I have to disagree with you on templates and standardising citation formats. Yes, there are lots of editors who like writing code, and they/we are partly responsible, but it's the WMF that now tells newbies in its introductory materials that they must use citation templates; I've tried to assist some who were reduced almost to tears by this supposed requirement. The WMF is behind the Wikidata clutter and is definitely pro-infobox. I remember when they used to prate about the "edit" button being a barrier to women editing—delicate flowers that we are, scared to press a button—now they expect everybody to watch a video that represents referencing as a flurry of button clicks and selections from a drop-down menu, and they can have no idea how daunting the stack of templates at the top of most articles, including the infobox but also the hatnote, the tags for problems, the date format, the protection level, and in some cases an edit notice too, before you even get to the huge wodge of gobbledy-gook that produces the infobox, looks when you peep under the hood for the first time. As for standardising formats: different fields (and parts of the world) have different conventions for referencing, on top of which there are things that are natural in books that look silly on a short article in an encyclopaedia (especially in mobile view, where subsections have to be opened separately); there are also fashions—we've seen that operating here since I came on board, with parenthetical references being met with stunned incomprehension by an increasing number of editors, and the absolutely horrible sfn format spreading out of FA and now being espoused by the same editors who used to push in-text cite templates. What'll it be next year? The movement has been in the direction of more templating, and it's truly forbidding. Those who prepare their rewrites in a sandbox, or have better short-term memories than me, may be able to do sfn, but it is a barrier I can't get past. (Partly because see (1): books on topics related to Old Norse are hard to get and many editors can't read the necessary languages, so we tend to cite popular works in English, like this one which we have in this house in 3 different editions under 2 titles, in this instance with identical text and pagination). Engol uses a referencing system that works like sfn but draws on a single bibliography; that was one of the reasons I had to decline the invitation to join it. And as a reader, I don't in the least bit like certain referencing styles; they look pompous on most articles (which are not scholarly books or even textbooks, but chances are they cite a couple of newspaper articles and a database), and they make me hunt for the information, which I don't appreciate in scholarly articles that identify their sources only in a bibliography, or books that tuck all the footnotes at the end. Even other online encyclopaedias, with their lists of "Sources", don't make me scroll up and down as if I am doing a wrist exercise, because they don't give the false promise of a footnote. If this project ever requires a particular referencing style, I believe my second foot will be out the door.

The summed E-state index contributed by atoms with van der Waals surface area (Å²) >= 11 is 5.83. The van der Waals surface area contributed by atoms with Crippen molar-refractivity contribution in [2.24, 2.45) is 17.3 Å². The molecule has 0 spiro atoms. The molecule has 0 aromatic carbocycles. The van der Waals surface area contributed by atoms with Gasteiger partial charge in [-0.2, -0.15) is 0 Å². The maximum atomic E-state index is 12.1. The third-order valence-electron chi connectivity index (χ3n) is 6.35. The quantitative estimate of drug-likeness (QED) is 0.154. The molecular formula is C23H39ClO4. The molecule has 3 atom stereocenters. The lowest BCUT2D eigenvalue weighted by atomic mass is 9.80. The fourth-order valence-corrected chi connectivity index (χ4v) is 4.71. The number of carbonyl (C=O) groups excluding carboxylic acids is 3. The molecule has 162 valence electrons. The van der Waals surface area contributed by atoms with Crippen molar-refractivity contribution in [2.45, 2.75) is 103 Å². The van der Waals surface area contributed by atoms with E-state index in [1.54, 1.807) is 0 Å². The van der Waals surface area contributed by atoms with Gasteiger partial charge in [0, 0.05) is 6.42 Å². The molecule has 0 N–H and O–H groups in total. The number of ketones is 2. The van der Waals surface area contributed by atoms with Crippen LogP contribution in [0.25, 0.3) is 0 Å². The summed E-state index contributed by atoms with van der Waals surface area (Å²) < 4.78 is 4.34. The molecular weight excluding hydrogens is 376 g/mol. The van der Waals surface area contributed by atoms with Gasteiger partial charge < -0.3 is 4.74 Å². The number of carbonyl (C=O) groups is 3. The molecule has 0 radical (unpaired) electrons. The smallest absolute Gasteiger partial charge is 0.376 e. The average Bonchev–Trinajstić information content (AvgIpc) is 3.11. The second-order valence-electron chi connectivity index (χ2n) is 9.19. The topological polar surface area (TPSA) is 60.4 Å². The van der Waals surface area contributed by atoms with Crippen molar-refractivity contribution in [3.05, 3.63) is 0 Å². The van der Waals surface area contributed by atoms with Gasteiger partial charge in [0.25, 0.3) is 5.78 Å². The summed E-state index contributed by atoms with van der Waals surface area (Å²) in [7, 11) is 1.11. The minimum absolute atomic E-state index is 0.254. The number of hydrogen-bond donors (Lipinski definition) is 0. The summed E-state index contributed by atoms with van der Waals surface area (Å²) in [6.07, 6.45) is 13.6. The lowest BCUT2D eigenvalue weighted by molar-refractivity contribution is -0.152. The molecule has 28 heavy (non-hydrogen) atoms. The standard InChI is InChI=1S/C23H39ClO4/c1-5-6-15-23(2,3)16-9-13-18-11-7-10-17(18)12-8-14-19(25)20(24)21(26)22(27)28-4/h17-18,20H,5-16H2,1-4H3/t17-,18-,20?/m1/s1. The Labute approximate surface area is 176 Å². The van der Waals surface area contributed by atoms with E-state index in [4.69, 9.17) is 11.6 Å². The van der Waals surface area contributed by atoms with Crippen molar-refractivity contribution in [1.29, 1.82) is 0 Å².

On (10), maps—that was why we were always supposed to put in coordinates, and that's one of several fiddly things I learnt how to do, with my desk littered with little pieces of paper where I'd copied strings of numbers off Google maps. But as you say yourself with reference to the maps the WMF is now adding, a displayed map is often less useful than an option to click and look at it in your preferred format. For some things I do want to see where it is within an area, like a county or the Bay Area; sometimes I want to see what street-corner is nearest. And it's not as if we should be promoting Wikipedia as a source of GPS coordinates any more than we want to try to be a source of opening times! Also, a lot of topics are associated with more than one set of coordinates—like that asylum article I had mentioned, 3 different buildings in different communities. Having a map is more misleading in that case than having coordinates, since the reader will reasonably think if it's displayed right there when the article opens, it must be information we stand by. And since other coords can always be inserted inline, tacky though it looks.
Anyway, while I was writing this, every phone in the house went off; the county has apparently been promoted to the state's highest level of COVID risk and precautions, so there went patronising my local independent bookstore via kerbside pickup, and possibly buying booze for December and possibly the expansion of this list of my interlibrary loan options. Joy unbounded. Please forgive my being even more negative than usual. Yngvadottir (talk) 03:18, 17 November 2020 (UTC)
I wasn't suggesting "pop over to Scandinavia", so much as "find a friendly Dane and ask them to pop into the Kongelige Bibliotek and have a look". Wikipedia may have many faults, but what it is good at is providing a mechanism for contacting helpful people on the other side of the world.
I still wouldn't be surprised if the difficulty in searching catalogues is owing to Scandi character sets. Even if the librarians are transcribing the entries themselves, whether a librarian enters "Sigurðr", "Sigurdr", "Sigurthr" or "Sigurd" is going to be enough to fool a computer into thinking these are four different names. Most software was written with the 26-character ASCII alphabet in mind and has difficulty understanding other characters—it's why Wikipedia needs to have manually-created redirect pages at Goerlitz and Gorlitz, because MediaWiki can't understand that these are functionally the same thing as Görlitz.